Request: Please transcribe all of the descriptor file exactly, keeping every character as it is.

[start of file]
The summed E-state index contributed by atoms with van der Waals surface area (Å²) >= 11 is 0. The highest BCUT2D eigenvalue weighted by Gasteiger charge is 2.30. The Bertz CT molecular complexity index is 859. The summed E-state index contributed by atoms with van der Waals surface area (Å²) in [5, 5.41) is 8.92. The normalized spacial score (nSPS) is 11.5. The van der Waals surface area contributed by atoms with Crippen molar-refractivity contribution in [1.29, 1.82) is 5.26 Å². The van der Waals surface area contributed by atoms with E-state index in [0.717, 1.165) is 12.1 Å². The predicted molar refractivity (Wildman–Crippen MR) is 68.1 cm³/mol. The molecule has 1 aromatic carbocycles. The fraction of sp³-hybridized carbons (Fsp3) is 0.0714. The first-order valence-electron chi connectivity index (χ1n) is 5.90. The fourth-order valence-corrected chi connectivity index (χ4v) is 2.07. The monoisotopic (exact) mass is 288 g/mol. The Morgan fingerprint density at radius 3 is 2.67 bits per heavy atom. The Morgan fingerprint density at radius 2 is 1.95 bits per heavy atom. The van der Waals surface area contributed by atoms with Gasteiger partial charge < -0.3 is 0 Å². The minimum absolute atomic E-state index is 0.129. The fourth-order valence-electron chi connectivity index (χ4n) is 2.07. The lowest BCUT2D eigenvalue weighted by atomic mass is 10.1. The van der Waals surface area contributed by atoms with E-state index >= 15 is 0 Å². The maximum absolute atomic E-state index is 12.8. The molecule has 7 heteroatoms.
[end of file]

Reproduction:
The summed E-state index contributed by atoms with van der Waals surface area (Å²) >= 11 is 0. The highest BCUT2D eigenvalue weighted by Gasteiger charge is 2.30. The Bertz CT molecular complexity index is 859. The summed E-state index contributed by atoms with van der Waals surface area (Å²) in [5, 5.41) is 8.92. The normalized spacial score (nSPS) is 11.5. The van der Waals surface area contributed by atoms with Crippen molar-refractivity contribution in [1.29, 1.82) is 5.26 Å². The van der Waals surface area contributed by atoms with E-state index in [0.717, 1.165) is 12.1 Å². The predicted molar refractivity (Wildman–Crippen MR) is 68.1 cm³/mol. The molecule has 1 aromatic carbocycles. The fraction of sp³-hybridized carbons (Fsp3) is 0.0714. The first-order valence-electron chi connectivity index (χ1n) is 5.90. The fourth-order valence-corrected chi connectivity index (χ4v) is 2.07. The monoisotopic (exact) mass is 288 g/mol. The Morgan fingerprint density at radius 3 is 2.67 bits per heavy atom. The Morgan fingerprint density at radius 2 is 1.95 bits per heavy atom. The van der Waals surface area contributed by atoms with Gasteiger partial charge < -0.3 is 0 Å². The minimum absolute atomic E-state index is 0.129. The fourth-order valence-electron chi connectivity index (χ4n) is 2.07. The lowest BCUT2D eigenvalue weighted by atomic mass is 10.1. The van der Waals surface area contributed by atoms with E-state index >= 15 is 0 Å². The maximum absolute atomic E-state index is 12.8. The molecule has 7 heteroatoms.